What a century

In a few days we'll turn the calendar over and that will be the end of the 1900s — and what a century it has been for the Church.

In the one hundred years just concluding the Church emerged from its relative isolation in a mountain retreat to become a worldwide organization. It's been a time of both enormous change and of constant fidelity to its roots.

The statistics are familiar: membership grew from just over 270,000 to nearly 11 million; missionaries from 796 to 60,000; stakes from 40 to more than 2,500. More of its members live outside the United States than within it.

A yearlong series of Church News articles that concludes this month reviewed that growth. Historians will analyze those events in the next century in great detail. While it's risky to isolate single events from over 100 years, our perspective now allows us to see how the Lord guided the Church through the complexities of the 20th Century.

When the century began the Church was struggling for acceptance. Elder Brigham H. Roberts was denied his Congressional seat, but Elder Reed Smoot gained his after nearly three years of extraordinary hearings. And because of the renewed emphasis on the blessing of tithing, the Church became free of debt entirely in 1907 and would remain so.

In those early years several decisions would have profound implications for its youth. Ages were standardized for ordination into offices of the Aaronic Priesthood and to elder in the Melchizedek Priesthood. The Boy Scout program was adopted and seminary instruction began. In effect, adolescents were given important assignments and formalized guidance to prepare them for maturity.

The Church adopted the century's new technology enthusiastically. The Deseret News began Utah's first radio station, and soon the Tabernacle Choir and conference sessions were reaching millions of people. Television increased the audience. Throughout the century the Church sought innovative ways to carry the message of the Restoration.

The Great Depression of the '30s was difficult for many Church members. The Church was inspired to begin a Welfare Program that has since become a model. At the end of World War II, which devastated much of Europe, Elder Ezra Taft Benson traveled throughout the continent distributing relief supplies and reopening missions. The concept of self-help was institutionalized.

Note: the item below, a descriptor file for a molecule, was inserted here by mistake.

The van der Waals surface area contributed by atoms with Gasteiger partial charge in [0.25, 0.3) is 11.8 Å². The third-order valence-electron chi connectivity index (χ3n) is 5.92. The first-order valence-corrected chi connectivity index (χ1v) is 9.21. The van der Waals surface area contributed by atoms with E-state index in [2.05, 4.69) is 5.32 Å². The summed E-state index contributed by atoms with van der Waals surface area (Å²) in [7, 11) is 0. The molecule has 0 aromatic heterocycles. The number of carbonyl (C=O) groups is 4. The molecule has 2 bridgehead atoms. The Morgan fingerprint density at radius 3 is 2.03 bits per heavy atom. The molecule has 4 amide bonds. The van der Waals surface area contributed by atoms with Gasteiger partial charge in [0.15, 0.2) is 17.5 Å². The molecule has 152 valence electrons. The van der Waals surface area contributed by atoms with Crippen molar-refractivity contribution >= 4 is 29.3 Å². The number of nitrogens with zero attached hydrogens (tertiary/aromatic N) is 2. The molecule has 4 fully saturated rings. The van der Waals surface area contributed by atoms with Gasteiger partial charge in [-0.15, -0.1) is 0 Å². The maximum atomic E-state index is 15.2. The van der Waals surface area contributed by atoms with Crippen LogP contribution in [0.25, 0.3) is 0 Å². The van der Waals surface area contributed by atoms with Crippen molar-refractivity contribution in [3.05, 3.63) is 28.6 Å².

The Church was also inspired in the '30s and '40s to microfilm important documents for genealogical research, expanding the quest to Europe after the war. From these beginnings came one of the world's largest genealogical libraries, a vast and priceless resource known throughout the world.

The '60s are known for their raucous counterculture movement, but the stability and never-wavering stands of the Church provided a refuge for many. The first non-English speaking stakes were formed in this decade, in Europe and South America.

In what the Church News lists as the top story of the century, the priesthood was extended to all worthy male members in the 1970s. The revelation was greeted enthusiastically throughout the Church and helped open many new areas to missionary and temple work. To help manage the growth during the decade, the First Quorum of the Seventy was established, and in the '80s the Second Quorum was formed.

As the century progressed and the rate of growth, social and technological change increased, pressures on members of the Church also increased. Change came here, too, with a combined Sunday schedule of three hours. Members received help on the financial front in the 1980s when meetinghouse construction costs were absorbed entirely by the Church, welfare assessments and ward and stake assessments were eliminated. The Church's Proclamation on the Family emphasized its concern over the essential role the family plays in society.

Throughout the century the Church emphasized the importance of temples, building them where possible. The pace increased steadily as the century advanced, and reached its peak during the '90s. Sixty-six temples are now operating and another 49 are under construction or in planning. One of those temples is in Nauvoo, Ill., where Church members abandoned a temple while under mob attacks 153 years ago.

Another symbolic event happened in the final year of the '90s. The Church held the last General Conference in the revered Tabernacle on Temple Square. The next conference will be in the new Conference Center — faced with granite from the same quarry used for the Salt Lake Temple.

Those who built both of these early temples would be pleased.

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